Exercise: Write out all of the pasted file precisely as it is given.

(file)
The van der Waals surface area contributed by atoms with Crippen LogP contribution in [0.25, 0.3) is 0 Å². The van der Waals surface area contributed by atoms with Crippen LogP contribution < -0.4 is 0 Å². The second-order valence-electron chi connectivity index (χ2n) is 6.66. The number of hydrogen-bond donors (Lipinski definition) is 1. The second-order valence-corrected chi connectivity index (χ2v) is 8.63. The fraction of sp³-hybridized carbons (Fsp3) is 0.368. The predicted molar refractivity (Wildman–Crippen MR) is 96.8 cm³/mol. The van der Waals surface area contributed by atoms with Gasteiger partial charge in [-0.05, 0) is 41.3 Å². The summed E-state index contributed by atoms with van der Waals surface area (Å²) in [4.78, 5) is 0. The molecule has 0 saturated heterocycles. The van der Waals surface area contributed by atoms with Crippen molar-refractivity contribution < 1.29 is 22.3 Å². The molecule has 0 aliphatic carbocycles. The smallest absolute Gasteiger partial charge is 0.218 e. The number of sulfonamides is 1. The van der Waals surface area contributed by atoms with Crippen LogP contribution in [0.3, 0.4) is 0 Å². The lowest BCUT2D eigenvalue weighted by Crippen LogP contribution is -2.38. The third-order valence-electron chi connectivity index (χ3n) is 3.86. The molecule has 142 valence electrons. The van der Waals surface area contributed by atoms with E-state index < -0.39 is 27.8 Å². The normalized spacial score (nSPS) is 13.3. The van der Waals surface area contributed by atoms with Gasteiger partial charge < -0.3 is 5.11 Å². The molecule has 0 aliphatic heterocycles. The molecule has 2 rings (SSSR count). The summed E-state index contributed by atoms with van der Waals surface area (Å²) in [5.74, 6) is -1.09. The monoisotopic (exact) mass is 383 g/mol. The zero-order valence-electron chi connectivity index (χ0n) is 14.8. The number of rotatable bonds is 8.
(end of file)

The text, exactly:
The van der Waals surface area contributed by atoms with Crippen LogP contribution in [0.25, 0.3) is 0 Å². The van der Waals surface area contributed by atoms with Crippen LogP contribution < -0.4 is 0 Å². The second-order valence-electron chi connectivity index (χ2n) is 6.66. The number of hydrogen-bond donors (Lipinski definition) is 1. The second-order valence-corrected chi connectivity index (χ2v) is 8.63. The fraction of sp³-hybridized carbons (Fsp3) is 0.368. The predicted molar refractivity (Wildman–Crippen MR) is 96.8 cm³/mol. The van der Waals surface area contributed by atoms with Gasteiger partial charge in [-0.05, 0) is 41.3 Å². The summed E-state index contributed by atoms with van der Waals surface area (Å²) in [4.78, 5) is 0. The molecule has 0 saturated heterocycles. The van der Waals surface area contributed by atoms with Crippen molar-refractivity contribution < 1.29 is 22.3 Å². The molecule has 0 aliphatic carbocycles. The smallest absolute Gasteiger partial charge is 0.218 e. The number of sulfonamides is 1. The van der Waals surface area contributed by atoms with Crippen LogP contribution in [0.3, 0.4) is 0 Å². The lowest BCUT2D eigenvalue weighted by Crippen LogP contribution is -2.38. The third-order valence-electron chi connectivity index (χ3n) is 3.86. The molecule has 142 valence electrons. The van der Waals surface area contributed by atoms with E-state index < -0.39 is 27.8 Å². The normalized spacial score (nSPS) is 13.3. The van der Waals surface area contributed by atoms with Gasteiger partial charge < -0.3 is 5.11 Å². The molecule has 0 aliphatic heterocycles. The molecule has 2 rings (SSSR count). The summed E-state index contributed by atoms with van der Waals surface area (Å²) in [5.74, 6) is -1.09. The monoisotopic (exact) mass is 383 g/mol. The zero-order valence-electron chi connectivity index (χ0n) is 14.8. The number of rotatable bonds is 8.